European Airlines Adding Transatlantic Flights for 2019 as Brexit Fears Ease

by Barbara Peterson
European Airlines Adding Transatlantic Flights for 2019 as Brexit Fears Ease

Norwegian Air will add two new destinations out of Boston next year. Photo: Norwegian Air


Flying to Europe next summer should get easier—and possibly cheaper—with a number of transatlantic carriers announcing new routes for 2019.

This week, Norwegian and TAP Air Portugal both revealed plans to expand their flight networks in the U.S., starting in the spring, adding new cities and increasing frequencies in some markets. 

Low-cost carrier Norwegian, already one of the fastest growing carriers over the Atlantic, will add two new destinations out of Boston, with four weekly flights to Rome starting on March 31, and thrice-weekly Madrid flights on May 2.  Introductory fares will start at $199.90 one-way to Madrid and $299.90 one-way to Rome. 

The carrier is also adding two cities—San Francisco and Miami—to its route map on March 31, with new nonstop to London to those gateways. Those will replace current service to the U.K. from Oakland and Fort Lauderdale, respectively. Coach fares will begin at $159.90 one-way.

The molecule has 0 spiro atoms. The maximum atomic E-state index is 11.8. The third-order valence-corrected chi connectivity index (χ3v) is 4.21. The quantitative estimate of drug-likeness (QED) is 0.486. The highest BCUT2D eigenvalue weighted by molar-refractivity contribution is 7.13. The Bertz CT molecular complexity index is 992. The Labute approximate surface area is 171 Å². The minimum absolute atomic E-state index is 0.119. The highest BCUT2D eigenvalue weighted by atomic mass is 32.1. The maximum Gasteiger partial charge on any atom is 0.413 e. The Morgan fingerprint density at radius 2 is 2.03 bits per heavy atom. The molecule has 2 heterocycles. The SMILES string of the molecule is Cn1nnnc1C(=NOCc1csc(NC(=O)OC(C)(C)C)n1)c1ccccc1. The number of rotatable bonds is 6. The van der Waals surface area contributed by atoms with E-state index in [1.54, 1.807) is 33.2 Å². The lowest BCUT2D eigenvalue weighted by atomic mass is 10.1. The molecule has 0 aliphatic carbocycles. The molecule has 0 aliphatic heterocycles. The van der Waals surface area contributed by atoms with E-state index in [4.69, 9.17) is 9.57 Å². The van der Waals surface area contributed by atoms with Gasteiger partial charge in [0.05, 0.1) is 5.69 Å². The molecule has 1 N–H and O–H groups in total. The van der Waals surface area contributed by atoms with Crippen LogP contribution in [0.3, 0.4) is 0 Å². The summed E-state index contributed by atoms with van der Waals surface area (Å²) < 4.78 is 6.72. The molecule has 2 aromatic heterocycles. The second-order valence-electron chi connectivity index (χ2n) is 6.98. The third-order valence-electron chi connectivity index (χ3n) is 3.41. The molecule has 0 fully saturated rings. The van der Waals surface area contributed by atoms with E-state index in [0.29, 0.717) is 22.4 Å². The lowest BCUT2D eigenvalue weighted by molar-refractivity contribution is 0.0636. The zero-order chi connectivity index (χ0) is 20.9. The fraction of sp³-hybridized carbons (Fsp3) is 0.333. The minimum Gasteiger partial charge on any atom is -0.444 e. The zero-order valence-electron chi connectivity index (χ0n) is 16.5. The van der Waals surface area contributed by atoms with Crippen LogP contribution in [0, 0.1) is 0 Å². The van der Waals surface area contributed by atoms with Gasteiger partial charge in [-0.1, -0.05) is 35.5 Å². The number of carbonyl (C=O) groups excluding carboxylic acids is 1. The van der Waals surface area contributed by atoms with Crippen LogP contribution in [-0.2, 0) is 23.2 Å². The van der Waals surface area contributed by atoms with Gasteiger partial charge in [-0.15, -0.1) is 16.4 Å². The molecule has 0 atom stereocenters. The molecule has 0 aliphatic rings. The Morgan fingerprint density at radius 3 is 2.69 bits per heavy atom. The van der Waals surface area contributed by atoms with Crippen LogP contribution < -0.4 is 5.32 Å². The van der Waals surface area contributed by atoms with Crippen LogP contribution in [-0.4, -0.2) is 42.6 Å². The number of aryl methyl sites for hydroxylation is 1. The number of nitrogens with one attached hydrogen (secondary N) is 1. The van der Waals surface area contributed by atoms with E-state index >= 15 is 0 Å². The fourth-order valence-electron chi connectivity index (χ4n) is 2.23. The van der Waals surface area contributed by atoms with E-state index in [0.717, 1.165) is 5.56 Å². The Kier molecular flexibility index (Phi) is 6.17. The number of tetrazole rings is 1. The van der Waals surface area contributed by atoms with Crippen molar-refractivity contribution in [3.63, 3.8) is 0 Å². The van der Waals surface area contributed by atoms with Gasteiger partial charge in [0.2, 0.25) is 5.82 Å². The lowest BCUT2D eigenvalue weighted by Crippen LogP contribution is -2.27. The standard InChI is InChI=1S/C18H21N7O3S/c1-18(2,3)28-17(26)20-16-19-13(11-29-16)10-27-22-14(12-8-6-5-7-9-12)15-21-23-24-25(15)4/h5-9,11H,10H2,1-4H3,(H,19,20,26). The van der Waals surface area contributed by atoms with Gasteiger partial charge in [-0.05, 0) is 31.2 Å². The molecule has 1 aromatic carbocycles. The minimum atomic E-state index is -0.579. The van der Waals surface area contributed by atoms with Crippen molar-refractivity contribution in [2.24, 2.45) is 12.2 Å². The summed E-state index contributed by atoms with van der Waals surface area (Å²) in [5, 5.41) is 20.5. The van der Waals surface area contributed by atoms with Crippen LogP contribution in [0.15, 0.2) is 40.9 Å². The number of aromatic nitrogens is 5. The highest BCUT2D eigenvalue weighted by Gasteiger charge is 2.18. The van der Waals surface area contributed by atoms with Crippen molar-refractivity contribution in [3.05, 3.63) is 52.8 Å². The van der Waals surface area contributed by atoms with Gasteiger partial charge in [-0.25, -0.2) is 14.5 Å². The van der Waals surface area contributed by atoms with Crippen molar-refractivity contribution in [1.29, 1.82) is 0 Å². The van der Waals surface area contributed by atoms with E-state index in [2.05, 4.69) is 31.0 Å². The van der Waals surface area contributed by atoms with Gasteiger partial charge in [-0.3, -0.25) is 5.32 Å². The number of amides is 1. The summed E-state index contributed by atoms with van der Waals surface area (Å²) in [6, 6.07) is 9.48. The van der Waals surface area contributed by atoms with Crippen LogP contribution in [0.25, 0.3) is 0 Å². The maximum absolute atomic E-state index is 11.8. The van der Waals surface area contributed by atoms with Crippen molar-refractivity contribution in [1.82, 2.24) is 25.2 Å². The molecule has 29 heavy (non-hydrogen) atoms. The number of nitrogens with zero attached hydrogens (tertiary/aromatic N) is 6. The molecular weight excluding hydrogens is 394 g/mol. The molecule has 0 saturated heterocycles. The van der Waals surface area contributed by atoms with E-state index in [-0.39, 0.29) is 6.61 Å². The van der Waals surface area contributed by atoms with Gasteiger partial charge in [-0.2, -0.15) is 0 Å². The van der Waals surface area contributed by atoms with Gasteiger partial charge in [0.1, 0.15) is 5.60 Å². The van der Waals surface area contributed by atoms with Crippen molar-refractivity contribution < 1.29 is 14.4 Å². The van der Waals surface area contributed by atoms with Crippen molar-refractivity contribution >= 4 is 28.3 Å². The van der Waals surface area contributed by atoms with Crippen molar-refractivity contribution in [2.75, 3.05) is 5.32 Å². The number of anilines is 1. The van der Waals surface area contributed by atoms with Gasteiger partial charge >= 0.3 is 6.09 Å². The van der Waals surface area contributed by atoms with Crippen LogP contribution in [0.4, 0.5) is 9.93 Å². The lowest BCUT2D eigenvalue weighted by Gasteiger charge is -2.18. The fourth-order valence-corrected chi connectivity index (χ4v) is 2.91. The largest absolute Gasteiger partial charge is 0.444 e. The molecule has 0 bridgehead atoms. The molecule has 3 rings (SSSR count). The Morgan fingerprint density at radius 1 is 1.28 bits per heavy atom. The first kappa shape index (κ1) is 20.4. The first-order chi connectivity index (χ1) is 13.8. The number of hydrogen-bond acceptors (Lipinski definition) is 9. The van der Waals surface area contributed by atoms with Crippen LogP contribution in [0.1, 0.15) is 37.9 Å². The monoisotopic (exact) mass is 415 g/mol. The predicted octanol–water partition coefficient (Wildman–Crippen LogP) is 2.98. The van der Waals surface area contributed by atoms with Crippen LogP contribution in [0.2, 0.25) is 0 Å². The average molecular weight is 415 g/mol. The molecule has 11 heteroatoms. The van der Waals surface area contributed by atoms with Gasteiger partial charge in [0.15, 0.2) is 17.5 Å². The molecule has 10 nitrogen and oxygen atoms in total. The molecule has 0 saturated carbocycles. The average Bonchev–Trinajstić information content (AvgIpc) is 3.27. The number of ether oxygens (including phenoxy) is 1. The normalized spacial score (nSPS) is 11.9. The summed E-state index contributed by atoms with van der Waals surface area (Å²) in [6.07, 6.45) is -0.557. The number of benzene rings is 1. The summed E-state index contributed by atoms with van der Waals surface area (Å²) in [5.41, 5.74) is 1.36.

Norwegian is adding frequencies to a number of other U.S. cities including Denver, Los Angeles, New York, Oakland, and Fort Lauderdale.

Meanwhile, TAP Air Portugal, which had been hinting at adding new cities in the U.S., is expected to  start flying nonstop from Lisbon to Washington, D.C. and Chicago in June.  That will bring the number of North American gateways for the Portuguese flag carrier to a total of seven. 

Fares will start at $265 one-way, the carrier said.  Flights will be aboard brand new Airbus 330-900 Neo aircraft, with 168 economy seats, 96 in a roomier economy plus section, and 34 fully flat business class seats.

The expansions come as one cloud hanging over the prospects for transatlantic travel—Brexit—was resolved, at least as far as aviation is concerned:  The U.S. and the U.K. have finalized a new open skies deal that will keep flights between the countries operating as normal, as the U.K. prepares to leave the European Union.  That news, plus the recent drop in fuel prices, suggest a strong season for international travel in 2019, experts say. 

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